Hammerheads, silver tips, gray reef, black tip, white tip, nurse, and lemon: the sharks of French Polynesia I was lucky enough to see while diving. We missed the tiger sharks of Tahiti and Jen missed the hammerheads on Rangiroa but I think that means we’ll need to come back here.
Sharks aside, the underwater world in French Polynesia is incredible. Visibility is almost always unbelievably good, the water consistently 27 or 28 degrees C (80-82 Fahrenheit), and the odds are good that you’ll see schools of fish, rays, turtles, sharks, countless species of fish, and plenty of coral. Some of those you’re just as likely to see snorkeling as you are diving.
Due to an injury that kept me out of the water for a few days and our need to be fiscally responsible, we only managed one dive on Bora Bora but we found the snorkeling here better than anywhere else in French Polynesia so for the most part, I don’t mind. We did miss the manta ray cleaning station though and I’ve yet to see a manta anywhere – another reason to return.
Rangiroa’s Tiputa Pass is well known to divers who make it to this part of the world for good reason. Drift dives begin outside the lagoon so the current takes you into the pass. Along the way, you might hang on to the wall for a bit to watch dozens of sharks (apparently hundreds during summer months), eagle rays, schools of barracuda, humphead wrasse, and literally thousands of other fish. If you’re lucky, dolphins will come to play with you but even if they don’t come to play, you can often see and hear them playing at the surface. A canyon in the pass allows you to hide out and watch more life go by if you have enough air and no-deco time left to enjoy it.
Avatoru Pass, about 12 km away from Tiputa Pass, is home to silver tip sharks. Our dive here was the first time that seeing sharks ever made my heart race: these guys come straight at you, mouths open, and don’t swerve around you until what feels like the last possible moment.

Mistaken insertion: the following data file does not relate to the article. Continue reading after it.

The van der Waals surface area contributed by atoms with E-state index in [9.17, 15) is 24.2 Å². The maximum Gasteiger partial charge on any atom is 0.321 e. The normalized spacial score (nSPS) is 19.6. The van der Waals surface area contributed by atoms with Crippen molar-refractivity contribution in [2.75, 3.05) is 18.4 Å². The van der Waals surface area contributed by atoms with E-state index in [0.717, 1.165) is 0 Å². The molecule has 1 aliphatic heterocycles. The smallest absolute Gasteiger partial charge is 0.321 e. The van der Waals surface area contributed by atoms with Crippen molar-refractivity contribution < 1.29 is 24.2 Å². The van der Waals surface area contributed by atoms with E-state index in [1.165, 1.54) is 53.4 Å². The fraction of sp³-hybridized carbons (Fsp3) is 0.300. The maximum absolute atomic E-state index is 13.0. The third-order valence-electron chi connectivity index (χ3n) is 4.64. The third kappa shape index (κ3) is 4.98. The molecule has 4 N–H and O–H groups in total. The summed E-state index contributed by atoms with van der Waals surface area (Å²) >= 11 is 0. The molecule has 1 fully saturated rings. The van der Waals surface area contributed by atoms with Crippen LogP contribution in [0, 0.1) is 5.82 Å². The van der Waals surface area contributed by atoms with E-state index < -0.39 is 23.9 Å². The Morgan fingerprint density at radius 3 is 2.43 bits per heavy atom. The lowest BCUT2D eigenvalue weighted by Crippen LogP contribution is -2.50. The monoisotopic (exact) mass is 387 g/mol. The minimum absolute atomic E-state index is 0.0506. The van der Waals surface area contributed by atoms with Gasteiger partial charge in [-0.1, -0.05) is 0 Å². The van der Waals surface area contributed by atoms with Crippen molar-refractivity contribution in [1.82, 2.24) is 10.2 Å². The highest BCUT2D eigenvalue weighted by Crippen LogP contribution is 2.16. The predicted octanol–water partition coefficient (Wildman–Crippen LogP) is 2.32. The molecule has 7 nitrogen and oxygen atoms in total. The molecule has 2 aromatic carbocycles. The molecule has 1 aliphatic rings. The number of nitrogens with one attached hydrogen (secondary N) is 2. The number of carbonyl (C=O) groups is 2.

French Polynesia law requires at least Rescue certification to go below 29m/95 ft so Jen and I split up for one dive. While she saw a turtle and three spotted eagle rays gliding slowly by, I made a negative entry with a small group of divemasters and instructors in a spot with strong current. Within the first 90 seconds we were all pointing at a hammerhead chasing a grey reef shark. Adult grey reef sharks can be over 2.5m/8ft long and this one had a hammerhead about three times its size right on its tail. Rumor has it that hammerheads have been known to eat reef sharks so I was hoping for a show but didn’t get it. We saw two more hammerheads on that dive along with a huge napoleon (a/k/a humphead wrasse), plenty of black tip and grey reef sharks, and the usual colorful fish of the South Pacific. The ease of diving with excellent divers and letting the current push me along meant that I was more relaxed on this dive than I sometimes am and with so much to see, it goes down as one of my all-time favorite dives.
Diving in Moorea was similar to Bora Bora with the addition of schools of spotted eagle rays. The visibility was poor the day we saw them due to recent rain but they were just as beautiful as ever.
We didn’t make it to Fakarava which we’ve heard is better than Rangiroa so the reasons for a return trip continue to accumulate. If any of our dive buddies out there want to join me someday for a trip to the South Pacific to hit these spots and more, let me know when and I’ll start saving the airline miles and money to dive!